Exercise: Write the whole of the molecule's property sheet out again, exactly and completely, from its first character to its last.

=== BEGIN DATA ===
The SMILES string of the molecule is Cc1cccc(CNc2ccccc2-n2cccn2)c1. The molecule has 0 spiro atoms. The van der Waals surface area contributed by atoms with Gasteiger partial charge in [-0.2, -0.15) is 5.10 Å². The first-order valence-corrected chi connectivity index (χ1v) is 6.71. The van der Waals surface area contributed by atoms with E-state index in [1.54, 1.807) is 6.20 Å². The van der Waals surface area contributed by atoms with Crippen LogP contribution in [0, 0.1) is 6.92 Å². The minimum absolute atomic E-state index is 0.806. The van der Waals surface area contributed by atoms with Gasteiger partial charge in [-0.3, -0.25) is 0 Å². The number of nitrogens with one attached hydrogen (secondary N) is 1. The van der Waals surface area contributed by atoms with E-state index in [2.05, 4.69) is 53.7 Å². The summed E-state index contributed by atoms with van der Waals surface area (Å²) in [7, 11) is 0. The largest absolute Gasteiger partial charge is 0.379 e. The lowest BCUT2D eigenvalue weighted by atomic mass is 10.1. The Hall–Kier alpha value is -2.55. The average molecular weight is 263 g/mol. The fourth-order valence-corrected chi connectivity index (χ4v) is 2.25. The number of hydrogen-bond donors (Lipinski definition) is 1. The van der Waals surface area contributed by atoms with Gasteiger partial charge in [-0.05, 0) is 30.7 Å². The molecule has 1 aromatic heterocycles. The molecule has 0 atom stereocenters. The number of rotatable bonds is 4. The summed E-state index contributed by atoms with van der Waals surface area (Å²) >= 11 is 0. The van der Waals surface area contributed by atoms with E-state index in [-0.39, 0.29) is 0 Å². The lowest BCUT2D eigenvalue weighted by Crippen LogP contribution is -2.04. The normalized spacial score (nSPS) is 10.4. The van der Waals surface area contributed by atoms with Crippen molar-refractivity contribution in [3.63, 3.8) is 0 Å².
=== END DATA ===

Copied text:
The SMILES string of the molecule is Cc1cccc(CNc2ccccc2-n2cccn2)c1. The molecule has 0 spiro atoms. The van der Waals surface area contributed by atoms with Gasteiger partial charge in [-0.2, -0.15) is 5.10 Å². The first-order valence-corrected chi connectivity index (χ1v) is 6.71. The van der Waals surface area contributed by atoms with E-state index in [1.54, 1.807) is 6.20 Å². The van der Waals surface area contributed by atoms with Crippen LogP contribution in [0, 0.1) is 6.92 Å². The minimum absolute atomic E-state index is 0.806. The van der Waals surface area contributed by atoms with Gasteiger partial charge in [-0.3, -0.25) is 0 Å². The number of nitrogens with one attached hydrogen (secondary N) is 1. The van der Waals surface area contributed by atoms with E-state index in [2.05, 4.69) is 53.7 Å². The summed E-state index contributed by atoms with van der Waals surface area (Å²) in [7, 11) is 0. The largest absolute Gasteiger partial charge is 0.379 e. The lowest BCUT2D eigenvalue weighted by atomic mass is 10.1. The Hall–Kier alpha value is -2.55. The average molecular weight is 263 g/mol. The fourth-order valence-corrected chi connectivity index (χ4v) is 2.25. The number of hydrogen-bond donors (Lipinski definition) is 1. The van der Waals surface area contributed by atoms with Gasteiger partial charge in [-0.05, 0) is 30.7 Å². The molecule has 1 aromatic heterocycles. The molecule has 0 atom stereocenters. The number of rotatable bonds is 4. The summed E-state index contributed by atoms with van der Waals surface area (Å²) >= 11 is 0. The van der Waals surface area contributed by atoms with E-state index in [-0.39, 0.29) is 0 Å². The lowest BCUT2D eigenvalue weighted by Crippen LogP contribution is -2.04. The normalized spacial score (nSPS) is 10.4. The van der Waals surface area contributed by atoms with Crippen molar-refractivity contribution in [3.63, 3.8) is 0 Å².